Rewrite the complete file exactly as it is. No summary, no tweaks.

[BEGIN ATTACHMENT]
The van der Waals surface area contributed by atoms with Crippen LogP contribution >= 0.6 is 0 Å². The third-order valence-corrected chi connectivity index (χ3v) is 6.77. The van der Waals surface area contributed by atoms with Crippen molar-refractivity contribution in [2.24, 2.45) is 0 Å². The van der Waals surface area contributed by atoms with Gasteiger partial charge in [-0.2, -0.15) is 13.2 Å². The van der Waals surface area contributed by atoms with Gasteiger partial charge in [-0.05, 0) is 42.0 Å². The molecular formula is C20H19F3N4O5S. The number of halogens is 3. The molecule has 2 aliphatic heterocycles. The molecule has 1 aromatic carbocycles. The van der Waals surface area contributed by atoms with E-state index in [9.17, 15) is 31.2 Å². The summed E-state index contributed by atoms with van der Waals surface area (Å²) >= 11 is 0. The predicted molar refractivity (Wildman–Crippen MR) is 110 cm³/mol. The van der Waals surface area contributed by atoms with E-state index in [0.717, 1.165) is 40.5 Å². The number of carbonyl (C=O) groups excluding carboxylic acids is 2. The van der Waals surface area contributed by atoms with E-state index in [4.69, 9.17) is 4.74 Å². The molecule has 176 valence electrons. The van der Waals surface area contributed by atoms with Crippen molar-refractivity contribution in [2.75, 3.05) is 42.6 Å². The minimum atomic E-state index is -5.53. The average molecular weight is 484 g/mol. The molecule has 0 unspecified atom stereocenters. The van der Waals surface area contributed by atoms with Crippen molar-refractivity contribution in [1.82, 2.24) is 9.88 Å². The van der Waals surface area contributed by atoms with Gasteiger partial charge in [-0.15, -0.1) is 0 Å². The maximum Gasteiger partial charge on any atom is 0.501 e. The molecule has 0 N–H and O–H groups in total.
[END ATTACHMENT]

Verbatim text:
The van der Waals surface area contributed by atoms with Crippen LogP contribution >= 0.6 is 0 Å². The third-order valence-corrected chi connectivity index (χ3v) is 6.77. The van der Waals surface area contributed by atoms with Crippen molar-refractivity contribution in [2.24, 2.45) is 0 Å². The van der Waals surface area contributed by atoms with Gasteiger partial charge in [-0.2, -0.15) is 13.2 Å². The van der Waals surface area contributed by atoms with Gasteiger partial charge in [-0.05, 0) is 42.0 Å². The molecular formula is C20H19F3N4O5S. The number of halogens is 3. The molecule has 2 aliphatic heterocycles. The molecule has 1 aromatic carbocycles. The van der Waals surface area contributed by atoms with E-state index in [9.17, 15) is 31.2 Å². The summed E-state index contributed by atoms with van der Waals surface area (Å²) >= 11 is 0. The predicted molar refractivity (Wildman–Crippen MR) is 110 cm³/mol. The van der Waals surface area contributed by atoms with E-state index in [0.717, 1.165) is 40.5 Å². The number of carbonyl (C=O) groups excluding carboxylic acids is 2. The van der Waals surface area contributed by atoms with E-state index in [4.69, 9.17) is 4.74 Å². The molecule has 176 valence electrons. The van der Waals surface area contributed by atoms with Crippen molar-refractivity contribution in [2.75, 3.05) is 42.6 Å². The minimum atomic E-state index is -5.53. The average molecular weight is 484 g/mol. The molecule has 0 unspecified atom stereocenters. The van der Waals surface area contributed by atoms with Crippen molar-refractivity contribution in [1.82, 2.24) is 9.88 Å². The van der Waals surface area contributed by atoms with Gasteiger partial charge in [-0.15, -0.1) is 0 Å². The maximum Gasteiger partial charge on any atom is 0.501 e. The molecule has 0 N–H and O–H groups in total.